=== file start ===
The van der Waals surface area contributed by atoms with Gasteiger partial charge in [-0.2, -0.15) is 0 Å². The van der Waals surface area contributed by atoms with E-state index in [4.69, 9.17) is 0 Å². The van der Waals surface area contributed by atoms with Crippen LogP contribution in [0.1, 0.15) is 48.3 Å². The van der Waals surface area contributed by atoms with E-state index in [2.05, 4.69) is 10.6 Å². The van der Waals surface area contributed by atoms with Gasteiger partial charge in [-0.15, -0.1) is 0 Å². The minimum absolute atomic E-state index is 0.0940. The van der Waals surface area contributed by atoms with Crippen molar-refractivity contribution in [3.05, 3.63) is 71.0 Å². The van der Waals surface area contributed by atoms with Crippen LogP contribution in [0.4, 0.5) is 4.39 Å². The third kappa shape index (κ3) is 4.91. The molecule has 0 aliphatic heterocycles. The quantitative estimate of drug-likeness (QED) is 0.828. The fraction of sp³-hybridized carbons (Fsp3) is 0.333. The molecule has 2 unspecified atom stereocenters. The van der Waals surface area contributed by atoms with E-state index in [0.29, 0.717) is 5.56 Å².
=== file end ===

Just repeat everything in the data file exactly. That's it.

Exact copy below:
The van der Waals surface area contributed by atoms with Gasteiger partial charge in [-0.2, -0.15) is 0 Å². The van der Waals surface area contributed by atoms with E-state index in [4.69, 9.17) is 0 Å². The van der Waals surface area contributed by atoms with Crippen LogP contribution in [0.1, 0.15) is 48.3 Å². The van der Waals surface area contributed by atoms with E-state index in [2.05, 4.69) is 10.6 Å². The van der Waals surface area contributed by atoms with Gasteiger partial charge in [-0.15, -0.1) is 0 Å². The minimum absolute atomic E-state index is 0.0940. The van der Waals surface area contributed by atoms with Crippen molar-refractivity contribution in [3.05, 3.63) is 71.0 Å². The van der Waals surface area contributed by atoms with Crippen LogP contribution in [0.4, 0.5) is 4.39 Å². The third kappa shape index (κ3) is 4.91. The molecule has 0 aliphatic heterocycles. The quantitative estimate of drug-likeness (QED) is 0.828. The fraction of sp³-hybridized carbons (Fsp3) is 0.333. The molecule has 2 unspecified atom stereocenters. The van der Waals surface area contributed by atoms with E-state index in [0.29, 0.717) is 5.56 Å².